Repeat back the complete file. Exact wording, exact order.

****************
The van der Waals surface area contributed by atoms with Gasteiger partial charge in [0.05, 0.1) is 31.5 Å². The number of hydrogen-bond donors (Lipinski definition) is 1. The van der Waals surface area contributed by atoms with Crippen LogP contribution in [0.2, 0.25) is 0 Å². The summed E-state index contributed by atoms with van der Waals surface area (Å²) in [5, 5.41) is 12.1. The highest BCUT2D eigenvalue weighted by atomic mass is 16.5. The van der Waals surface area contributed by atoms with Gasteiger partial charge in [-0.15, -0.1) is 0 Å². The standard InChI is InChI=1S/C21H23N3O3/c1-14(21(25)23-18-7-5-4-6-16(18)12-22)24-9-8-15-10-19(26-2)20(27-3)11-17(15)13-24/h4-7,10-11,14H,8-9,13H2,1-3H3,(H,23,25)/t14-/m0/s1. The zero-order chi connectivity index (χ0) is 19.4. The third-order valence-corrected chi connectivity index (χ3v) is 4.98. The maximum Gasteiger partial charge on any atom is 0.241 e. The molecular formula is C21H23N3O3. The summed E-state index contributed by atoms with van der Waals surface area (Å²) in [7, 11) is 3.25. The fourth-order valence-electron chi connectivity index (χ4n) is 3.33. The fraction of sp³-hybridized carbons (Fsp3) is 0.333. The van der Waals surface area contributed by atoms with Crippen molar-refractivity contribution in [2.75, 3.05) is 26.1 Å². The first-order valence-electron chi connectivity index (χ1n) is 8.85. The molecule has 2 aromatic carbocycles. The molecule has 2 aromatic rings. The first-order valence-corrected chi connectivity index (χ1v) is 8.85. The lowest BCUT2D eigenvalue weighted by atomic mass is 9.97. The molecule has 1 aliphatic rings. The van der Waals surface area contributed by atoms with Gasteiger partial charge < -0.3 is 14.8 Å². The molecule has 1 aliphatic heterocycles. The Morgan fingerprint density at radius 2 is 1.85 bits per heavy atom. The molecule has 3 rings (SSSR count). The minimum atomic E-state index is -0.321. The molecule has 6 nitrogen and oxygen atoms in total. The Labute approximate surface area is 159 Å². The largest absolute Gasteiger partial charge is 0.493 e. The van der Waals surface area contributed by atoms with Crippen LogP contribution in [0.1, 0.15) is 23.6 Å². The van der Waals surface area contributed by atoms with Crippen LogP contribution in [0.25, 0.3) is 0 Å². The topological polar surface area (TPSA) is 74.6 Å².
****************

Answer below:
The van der Waals surface area contributed by atoms with Gasteiger partial charge in [0.05, 0.1) is 31.5 Å². The number of hydrogen-bond donors (Lipinski definition) is 1. The van der Waals surface area contributed by atoms with Crippen LogP contribution in [0.2, 0.25) is 0 Å². The summed E-state index contributed by atoms with van der Waals surface area (Å²) in [5, 5.41) is 12.1. The highest BCUT2D eigenvalue weighted by atomic mass is 16.5. The van der Waals surface area contributed by atoms with Gasteiger partial charge in [-0.15, -0.1) is 0 Å². The standard InChI is InChI=1S/C21H23N3O3/c1-14(21(25)23-18-7-5-4-6-16(18)12-22)24-9-8-15-10-19(26-2)20(27-3)11-17(15)13-24/h4-7,10-11,14H,8-9,13H2,1-3H3,(H,23,25)/t14-/m0/s1. The zero-order chi connectivity index (χ0) is 19.4. The third-order valence-corrected chi connectivity index (χ3v) is 4.98. The maximum Gasteiger partial charge on any atom is 0.241 e. The molecular formula is C21H23N3O3. The summed E-state index contributed by atoms with van der Waals surface area (Å²) in [7, 11) is 3.25. The fourth-order valence-electron chi connectivity index (χ4n) is 3.33. The fraction of sp³-hybridized carbons (Fsp3) is 0.333. The van der Waals surface area contributed by atoms with Crippen molar-refractivity contribution in [2.75, 3.05) is 26.1 Å². The first-order valence-electron chi connectivity index (χ1n) is 8.85. The molecule has 2 aromatic carbocycles. The molecule has 2 aromatic rings. The first-order valence-corrected chi connectivity index (χ1v) is 8.85. The lowest BCUT2D eigenvalue weighted by atomic mass is 9.97. The molecule has 1 aliphatic rings. The van der Waals surface area contributed by atoms with Gasteiger partial charge < -0.3 is 14.8 Å². The molecule has 1 aliphatic heterocycles. The Morgan fingerprint density at radius 2 is 1.85 bits per heavy atom. The molecule has 3 rings (SSSR count). The minimum atomic E-state index is -0.321. The molecule has 6 nitrogen and oxygen atoms in total. The Labute approximate surface area is 159 Å². The largest absolute Gasteiger partial charge is 0.493 e. The van der Waals surface area contributed by atoms with Crippen LogP contribution in [0.1, 0.15) is 23.6 Å². The van der Waals surface area contributed by atoms with Crippen LogP contribution in [0.25, 0.3) is 0 Å². The topological polar surface area (TPSA) is 74.6 Å².